Being a lazy blogger, I might not be writing this if someone hadn’t beat me over the head with a large obsidian spoon.
FOSS4G 2007 wasn’t a great open source geospatial conference. It was a great conference, period. FOSS4G is different. I didn’t once have a time slot where there were less than two presentations or labs that I absolutely had to attend. And there were far too many people at FOSS4G whose opinions I truly respect and I didn’t even get to spend five minutes with, though I was lucky enough to have a beer with some of them.
I agree with Adena that there was an aura of maturity around open source geospatial at this conference. The number of solid implementations I ran into (ouch), and the number of open source consultants with thriving businesses were amazing. However, this maturity was counter-balanced by an enthusiasm that spread out into the hallways and surrounding establishments in a way that I have never seen before. Clearly, you can get older without growing up… which aligns nicely with my personal goals.
One thing that I found interesting was the number of newcomers. Not just of users, trying to get a handle on what open source geospatial could do for them, but also folks from proprietary companies feeling their way around the disruptive influence of open source software. Both types of attendees seemed to be getting their questions answered, and learning that OSGeo (and disruption in general) has potential benefits for anyone who chooses to embrace it.
Next year’s conference will be held in Cape Town, South Africa, and promises to trump this year’s event. If you can find a way to get there, then do!
P.S. Before Paul tells people that I own the company, I was on the local organising committee for this conference. I didn’t do as much as some others though. People like Paul Ramsey, Dave Patton, Brian Low, Jody Garnett, Justin DeOliviera, and Sea2Sky (I’m sure I’m missing someone) deserve credit for smooth operations, and the well-prepared presenters, active participants, and willing volunteers are what made the conference as energizing as it was.
Over 200 proposals were made for presentations at FOSS4G 2007. Narrowing these down to the required 120 would be an impossible task for one committee, so we’ve taken the community-based approach of allowing you to choose your favourites.
I completed my selection this morning, after visiting the website and getting an email telling me how to rate the proposals. It said “try to restrict yourself
to between 25 and 40 expressions of interest if you can”. I thought… no problem, I’ve never been to a conference where there’s that many interesting sessions. Wrong. In the end I (barely) made it into this window, but it took me over an hour of careful reading and weighing to decide which sessions I was most interested in.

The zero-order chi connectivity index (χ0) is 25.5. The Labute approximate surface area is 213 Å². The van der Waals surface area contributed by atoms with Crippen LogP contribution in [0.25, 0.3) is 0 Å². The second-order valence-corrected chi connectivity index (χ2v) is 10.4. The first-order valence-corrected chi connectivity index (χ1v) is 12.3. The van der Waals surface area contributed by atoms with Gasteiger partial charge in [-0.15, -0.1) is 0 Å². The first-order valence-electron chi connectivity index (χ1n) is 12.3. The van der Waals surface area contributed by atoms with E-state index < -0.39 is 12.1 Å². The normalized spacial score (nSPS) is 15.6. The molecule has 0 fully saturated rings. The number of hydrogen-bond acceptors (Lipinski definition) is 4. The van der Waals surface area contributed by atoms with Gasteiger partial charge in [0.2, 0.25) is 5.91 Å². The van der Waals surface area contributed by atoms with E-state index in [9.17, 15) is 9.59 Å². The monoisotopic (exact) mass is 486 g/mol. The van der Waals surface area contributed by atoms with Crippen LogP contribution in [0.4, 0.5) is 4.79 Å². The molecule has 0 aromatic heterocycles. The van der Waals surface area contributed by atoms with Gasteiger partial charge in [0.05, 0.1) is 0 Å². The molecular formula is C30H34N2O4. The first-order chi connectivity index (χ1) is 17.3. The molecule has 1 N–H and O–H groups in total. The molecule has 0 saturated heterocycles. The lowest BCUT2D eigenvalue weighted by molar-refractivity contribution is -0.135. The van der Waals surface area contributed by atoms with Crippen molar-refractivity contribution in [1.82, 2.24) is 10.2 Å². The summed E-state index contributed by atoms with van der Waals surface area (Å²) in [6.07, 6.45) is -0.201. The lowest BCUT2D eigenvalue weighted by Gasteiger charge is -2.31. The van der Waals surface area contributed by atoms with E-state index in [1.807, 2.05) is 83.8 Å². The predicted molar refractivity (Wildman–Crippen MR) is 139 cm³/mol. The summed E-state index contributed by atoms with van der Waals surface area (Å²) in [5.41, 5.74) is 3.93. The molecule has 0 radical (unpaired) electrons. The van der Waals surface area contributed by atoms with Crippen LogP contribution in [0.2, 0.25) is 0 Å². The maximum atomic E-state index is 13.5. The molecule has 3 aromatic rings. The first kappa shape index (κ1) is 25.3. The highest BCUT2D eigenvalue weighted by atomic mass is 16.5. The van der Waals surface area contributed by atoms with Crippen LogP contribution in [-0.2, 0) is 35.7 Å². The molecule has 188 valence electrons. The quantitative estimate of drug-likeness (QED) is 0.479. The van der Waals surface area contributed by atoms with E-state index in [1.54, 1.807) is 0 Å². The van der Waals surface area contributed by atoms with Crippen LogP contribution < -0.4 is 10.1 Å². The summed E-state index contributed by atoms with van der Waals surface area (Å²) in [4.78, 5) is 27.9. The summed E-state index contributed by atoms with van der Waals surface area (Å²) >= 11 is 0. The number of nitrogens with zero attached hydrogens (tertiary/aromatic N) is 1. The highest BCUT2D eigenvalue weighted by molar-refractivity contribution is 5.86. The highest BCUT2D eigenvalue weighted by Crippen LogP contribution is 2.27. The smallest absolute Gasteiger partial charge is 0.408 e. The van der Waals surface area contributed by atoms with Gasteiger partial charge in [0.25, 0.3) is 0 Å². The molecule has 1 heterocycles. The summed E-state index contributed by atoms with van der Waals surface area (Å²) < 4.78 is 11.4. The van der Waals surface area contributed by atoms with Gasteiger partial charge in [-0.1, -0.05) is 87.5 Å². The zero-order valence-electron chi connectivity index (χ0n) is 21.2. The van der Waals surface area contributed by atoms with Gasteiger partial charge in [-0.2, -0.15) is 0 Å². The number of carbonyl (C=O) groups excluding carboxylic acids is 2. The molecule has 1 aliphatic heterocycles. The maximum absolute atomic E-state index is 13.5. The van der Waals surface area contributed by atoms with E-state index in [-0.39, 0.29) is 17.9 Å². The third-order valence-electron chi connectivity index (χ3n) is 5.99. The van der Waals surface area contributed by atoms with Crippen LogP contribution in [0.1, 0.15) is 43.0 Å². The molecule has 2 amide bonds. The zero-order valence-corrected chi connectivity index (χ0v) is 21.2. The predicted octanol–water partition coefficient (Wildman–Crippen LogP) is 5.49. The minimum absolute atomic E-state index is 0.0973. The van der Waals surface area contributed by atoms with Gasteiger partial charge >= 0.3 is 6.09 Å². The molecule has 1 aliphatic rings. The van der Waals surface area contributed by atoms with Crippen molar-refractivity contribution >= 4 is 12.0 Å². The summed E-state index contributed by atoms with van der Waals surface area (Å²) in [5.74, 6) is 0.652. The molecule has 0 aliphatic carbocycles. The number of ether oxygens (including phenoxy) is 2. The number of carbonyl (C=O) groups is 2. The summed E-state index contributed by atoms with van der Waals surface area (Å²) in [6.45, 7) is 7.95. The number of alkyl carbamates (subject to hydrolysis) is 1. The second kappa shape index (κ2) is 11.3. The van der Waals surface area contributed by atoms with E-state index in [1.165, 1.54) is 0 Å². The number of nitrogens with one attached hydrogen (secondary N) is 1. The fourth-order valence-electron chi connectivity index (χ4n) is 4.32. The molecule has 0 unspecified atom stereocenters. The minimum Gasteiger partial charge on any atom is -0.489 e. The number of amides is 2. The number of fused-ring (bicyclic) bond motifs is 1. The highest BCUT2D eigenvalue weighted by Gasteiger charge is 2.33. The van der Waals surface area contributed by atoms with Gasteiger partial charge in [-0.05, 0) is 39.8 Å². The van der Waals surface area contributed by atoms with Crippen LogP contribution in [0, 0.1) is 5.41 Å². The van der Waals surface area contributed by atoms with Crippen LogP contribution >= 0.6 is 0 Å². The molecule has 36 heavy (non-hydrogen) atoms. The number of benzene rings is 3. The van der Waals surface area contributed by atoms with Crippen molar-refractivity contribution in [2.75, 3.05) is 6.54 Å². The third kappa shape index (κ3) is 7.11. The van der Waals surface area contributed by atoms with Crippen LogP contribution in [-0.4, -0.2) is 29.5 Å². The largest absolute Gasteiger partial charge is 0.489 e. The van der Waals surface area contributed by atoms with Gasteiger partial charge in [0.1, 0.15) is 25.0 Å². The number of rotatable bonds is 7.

The breadth of choice for FOSS4G 2007 attendees is going to be amazing, regardless of which proposals make the final cut. When you combine the unique opportunity of hands-on workshops (filling up fast), in-conference labs, and the amazing slate of presentations, the value is incredible. Especially if you register now to take advantage of the early-bird rate.
We (meaning Paul) have just published a set of ten excellent presentations that have been given early acceptance through a democratic process.
It’s clear from the quality and diversity of presentations that FOSS4G is the one conference you need to attend this year if you want to understand how Open Source Geospatial is disrupting the traditional GIS marketplace and leading innovation in previously unimagined areas. Make sure you check out the great hands-on workshops and labs, and subscribe to the presentation submissions RSS feed for some interesting reading. :)
If you’re thinking about coming, make sure to register and arrange your accomodations/travel soon. Victoria has lots of rooms, but you might not get one in your preferred price range if you don’t book early.
When Paul Ramsey asked me to join the local organising committee for FOSS4G 2007, I jumped at the opportunity. This is going to be another in a series of great conferences, and you couldn’t ask for a better location than beautiful Victoria, British Columbia.
Paul’s recent post highlights some of the progress we have been making, and I would like to point out two great opportunities for businesses and individuals wanting to become involved in this year’s conference.
First, we have been fortunate to attract some great sponsors such as Autodesk, Google and Safe Software (see Paul’s article for a complete list) but there are still some sponsorship positions (pdf) available. Apart from the tangible benefits listed, there are many reasons why you should sponsor FOSS4G. Here are two:
- Supporting open source geospatial makes good business sense. Ensuring the continued development of high quality software allows you to focus your internal resources on the core competencies that differentiate you from your competition.
- This conference has a rich history of fostering innovation in geospatial development. By participating, you will have a chance to influence this process and be in a position to take advantage of these changes in your business.
Second, the Call for Workshops has just gone out. The great hands-on workshops are a large part of what makes FOSS4G so successful. This year, the first day of the conference is dedicated to half-day workshops, and shorter 90-minute workshops will be offered throughout the conference.
If you have a topic that you would like to share with the community, we would love to hear from you. Please fill out a proposal and send it in. Presenters of half-day workshops will receive a full conference registration, and ninety-minute workshops will give you a fifty percent discount.